A Teacher Has to Entertain Herself

Well, it’s finals week at my university. It’s hard on the students, but it’s also tough on the teachers. We’re all busy; we’re all stressed. Therefore, I have to think of ways to entertain myself and keep myself sane this week.

In my college composition course, our final exam ended up adding up to 99 points. Normally, I would just give my students the 1 point. However, this time, I made them earn it. They were instructed to draw a picture of me to earn that last point.

It was hilarious to watch them when they read that last question. The tense shoulders loosened. The giggles began. And then, as they seriously began their artistic work, they all started staring at me in order to really capture my likeness.

The results made my day.

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I suppose she thinks more of me than her poor drawing skills will allow her to express.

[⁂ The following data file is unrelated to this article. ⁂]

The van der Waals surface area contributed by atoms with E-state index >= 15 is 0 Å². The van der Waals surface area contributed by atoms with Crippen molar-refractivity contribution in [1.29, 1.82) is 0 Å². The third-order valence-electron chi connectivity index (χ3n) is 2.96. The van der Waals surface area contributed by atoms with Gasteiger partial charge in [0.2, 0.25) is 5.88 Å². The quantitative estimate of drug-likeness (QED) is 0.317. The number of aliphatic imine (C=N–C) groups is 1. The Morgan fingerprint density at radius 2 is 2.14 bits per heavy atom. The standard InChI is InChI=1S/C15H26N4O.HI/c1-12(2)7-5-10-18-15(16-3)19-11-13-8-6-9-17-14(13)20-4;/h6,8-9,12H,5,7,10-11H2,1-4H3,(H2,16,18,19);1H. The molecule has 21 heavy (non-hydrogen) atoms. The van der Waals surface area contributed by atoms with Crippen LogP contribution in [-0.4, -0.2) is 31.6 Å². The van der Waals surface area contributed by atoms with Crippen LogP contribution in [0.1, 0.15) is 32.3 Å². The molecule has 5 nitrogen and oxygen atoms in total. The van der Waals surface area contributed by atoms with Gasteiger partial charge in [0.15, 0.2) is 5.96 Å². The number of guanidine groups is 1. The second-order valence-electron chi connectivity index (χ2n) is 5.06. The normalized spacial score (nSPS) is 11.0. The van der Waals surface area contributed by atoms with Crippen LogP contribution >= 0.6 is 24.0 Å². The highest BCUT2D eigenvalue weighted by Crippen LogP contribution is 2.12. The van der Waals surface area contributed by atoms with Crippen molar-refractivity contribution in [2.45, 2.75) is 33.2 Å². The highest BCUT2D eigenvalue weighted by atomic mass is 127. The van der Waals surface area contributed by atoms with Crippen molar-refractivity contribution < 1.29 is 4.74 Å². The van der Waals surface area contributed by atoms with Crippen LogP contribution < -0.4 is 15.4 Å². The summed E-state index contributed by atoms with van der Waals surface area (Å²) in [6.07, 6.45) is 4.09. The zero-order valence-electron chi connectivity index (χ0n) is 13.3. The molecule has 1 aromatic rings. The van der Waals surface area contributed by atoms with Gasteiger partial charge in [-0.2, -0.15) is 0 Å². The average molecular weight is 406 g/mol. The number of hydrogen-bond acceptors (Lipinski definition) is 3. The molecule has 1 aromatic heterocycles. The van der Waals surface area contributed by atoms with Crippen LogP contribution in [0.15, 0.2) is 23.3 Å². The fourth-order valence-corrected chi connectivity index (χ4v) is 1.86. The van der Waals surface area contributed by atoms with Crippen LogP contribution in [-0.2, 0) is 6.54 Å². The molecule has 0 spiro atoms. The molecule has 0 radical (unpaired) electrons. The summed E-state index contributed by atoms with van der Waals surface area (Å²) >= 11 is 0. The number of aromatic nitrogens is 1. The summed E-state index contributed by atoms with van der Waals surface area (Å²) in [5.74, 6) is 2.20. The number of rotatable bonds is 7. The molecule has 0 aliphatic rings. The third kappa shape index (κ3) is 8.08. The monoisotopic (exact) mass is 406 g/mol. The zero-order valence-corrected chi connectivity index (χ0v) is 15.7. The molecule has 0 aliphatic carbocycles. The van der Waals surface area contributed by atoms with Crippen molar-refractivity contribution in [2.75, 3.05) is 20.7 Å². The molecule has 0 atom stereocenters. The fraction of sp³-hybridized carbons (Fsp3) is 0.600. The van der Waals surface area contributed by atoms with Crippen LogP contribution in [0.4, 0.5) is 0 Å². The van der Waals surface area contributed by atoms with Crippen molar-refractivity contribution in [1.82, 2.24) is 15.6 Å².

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This is the Asian me.

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That is some curly hair, and those are some big ol’ eyes!

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In the running for my favorite. I am a queen! *flips hair dramatically*

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I think I look like another race in this one. Like my ever-present podium?

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Good ol’ “no nose Ashley”

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Apart from the football player shoulders, this it’s pretty good! (I’m going to have a complex now…)

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I had a LOT of stick figures like this one.

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No arms and no nose, but I love this one.

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This one is probably my favorite. One question though- do I have a tail??

Oh man. I love my college freshmen. Now I think I can survive the rest of finals week.
Be sure and tell me which one is your favorite!

Helping ELLs in the Mainstream College Classroom